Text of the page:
They won't do it in all of the stores
They are going to pick n mix
Sorry, pass the one with the jelly babies in the pocket please
In one of its first major wins in the enterprise market, NBN Co** has confirmed it will pull fibre to Woolworths' properties in support of a Telstra contract with the supermarket giant. The Australia-wide deal was first reported by telco newsletter Communications Day, which said the contract covers 3,000 supermarkets, Big W …
Yes, AFAICT, Foot Locker is *technically* the same business as the original American Woolworths. But it's not really "Woolworths" in the sense we know it. (Apparently it shut down the final remains of its declining flagship chain in the late 90s and focused on its more successful sportswear retail subsidiary.)
There *are* Foot Locker stores in the UK, but those have no direct connection to the (former) UK Woolworths stores. The UK Woolies was spun off as an entirely separate business from its US parent during the 1980s, long before it went bankrupt in 2008.
You're correct that the Australian "Woolworths" is unrelated to the American company... beyond the fact it spotted that the name hadn't been registered in Australia and grabbed it first(!) I don't think it has anything to do with Morrisons, though.
According to Wikipedia, the Safeway connection is that Oz Woolworths bought their Australian business in exchange for a 19.99% shareholding. Morrisons only bought the UK Safeways, so has nothing to do with that (on top of which- like the UK Woolies- the UK Safeway chain had been a separate business with no connection to its former American parent since being sold off during the 1980s anyway).
None of which are related to Wellworths, the chain of N.Irish supermarkets, the smaller ones became SuperValu (pronounced super value) the larger stores bought by Safeway, very very briefly a Morrisons before they decided NI money was no good to them, then brushed off to ASDAs.
Strangely the logo looked like Batman symbol - http://roevalley.com/newsbrowser/newspics99/santa.jpg
@AC: "The UK Woolies was spun off as an entirely separate business from its US parent during the 1980s"
IIRC (I was a Saturday lad working for them around this time) Uk Woolies was bought by 'The Kingfisher Group' which owned a few other highstreet (well, out of town megashop) brands, like Comet, and B&Q etc. This spelled disaster for the classic Woolies stores. When I started, Woolies sold everything, from Pick 'n Mix and cigarettes at the front of the store, kids clothes, records, computers, TV, 'HiFi', (in quotes 'cos we sold Amstrad), Watches and Jewellery, cameras and photo processing, bicycles, lighting and electricals, furniture, there was a cafe, soft furnishings and curtains, toys, hardware and tools, a butchery dept, and groceries. But as some of these items were sold by other outlets the same group had, they were removed from sale at Woolies (someone didn't understand the soap powder paradox*) and we had far fewer lines in store. Then they ended up with sweets, toys and records, and of course, eventually went bust.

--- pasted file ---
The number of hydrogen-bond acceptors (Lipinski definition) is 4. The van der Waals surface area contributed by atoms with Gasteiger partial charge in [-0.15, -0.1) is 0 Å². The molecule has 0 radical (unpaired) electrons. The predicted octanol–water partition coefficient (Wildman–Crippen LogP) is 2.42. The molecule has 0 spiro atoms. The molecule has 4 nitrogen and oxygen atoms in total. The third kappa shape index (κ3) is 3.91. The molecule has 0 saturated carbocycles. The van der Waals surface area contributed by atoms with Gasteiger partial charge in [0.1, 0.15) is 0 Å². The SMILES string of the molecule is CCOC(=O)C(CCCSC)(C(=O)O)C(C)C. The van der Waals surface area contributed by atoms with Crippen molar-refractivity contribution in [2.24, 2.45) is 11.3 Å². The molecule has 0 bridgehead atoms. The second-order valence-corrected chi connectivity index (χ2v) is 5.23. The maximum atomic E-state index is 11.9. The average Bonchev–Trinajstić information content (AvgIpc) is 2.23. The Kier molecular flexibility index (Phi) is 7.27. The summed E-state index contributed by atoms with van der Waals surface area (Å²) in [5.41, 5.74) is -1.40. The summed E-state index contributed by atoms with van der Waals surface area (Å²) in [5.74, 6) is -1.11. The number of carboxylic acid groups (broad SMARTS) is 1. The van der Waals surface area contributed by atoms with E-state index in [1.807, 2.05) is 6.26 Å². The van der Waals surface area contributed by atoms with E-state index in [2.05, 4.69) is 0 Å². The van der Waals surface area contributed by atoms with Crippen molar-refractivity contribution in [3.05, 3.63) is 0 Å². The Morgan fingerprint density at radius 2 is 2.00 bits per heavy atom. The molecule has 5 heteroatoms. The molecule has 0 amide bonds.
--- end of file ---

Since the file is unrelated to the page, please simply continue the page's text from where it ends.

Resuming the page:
(* There are many and various 'brands' of detergent, but only a few manufacturers, so when a customer changes 'brand' the more brands you have in the marketplace, the more likely you are to retain a customer. So a 'lost' sale isn't really a loss, if they back on another of your brands. Woolies didn't understand this, that a highstreet outlet, and an industrial estate outlet covered two markets, and therefore doubled their chance of a sale.)
> Then they ended up with sweets, toys and records, and of course, eventually went bust.
Interesting read, thank you. Only thing I'd say is that it appears that Kingfisher bought them in the early 1980s, and they didn't go under until 2008, so I'm not sure how strongly one can claim a connection there.
@ AC: "and they didn't go under until 2008"
This is true, but one thing that helped kill Woolies (or whatever collection of parent companies) was that they became a major distributor of music media and when 'Zavvi' (Formerly 'Virgin Megastores') had financial troubles and the wheels came off, that left Woolies in trouble as a source of revenue was gone. Although it wasn't a good time, financially, for anyone iirc.
Not that they'd have survived if they'd retained their business model, HMV eventually ran out of rope. I do however wonder how Woollies would have fared if they'd remained more diverse.
Safeways is Morrisons in the UK now, yes. They bought them around fifteen years ago and phased out the name.
The Safeway trucks you saw recently are likely something to do with a revival of the name by Morrisons for use as a brand for products sold through third-party stores like McColl's.
Aha, that makes sense, although I was going up North on the A1 end of last year, and at one point overtook a lorry which had had 'Hofmeister' written down the side (in shabby faded text, admittedly).
So I had to go Google, and apparently, it's a thing again (although not in that lorry, which was an 80's original, by the looks, and also looked like it had perhaps been buried, and dug up).
Wow, an article about Woollies getting fibre connections but all we get so far are numpty commentards rabbiting on about the bloody name.
If NBN are going to run the fibre, I hope the $600 application fee has to be paid by each of the stores that didn't have the fibre lottery win pass by their front door.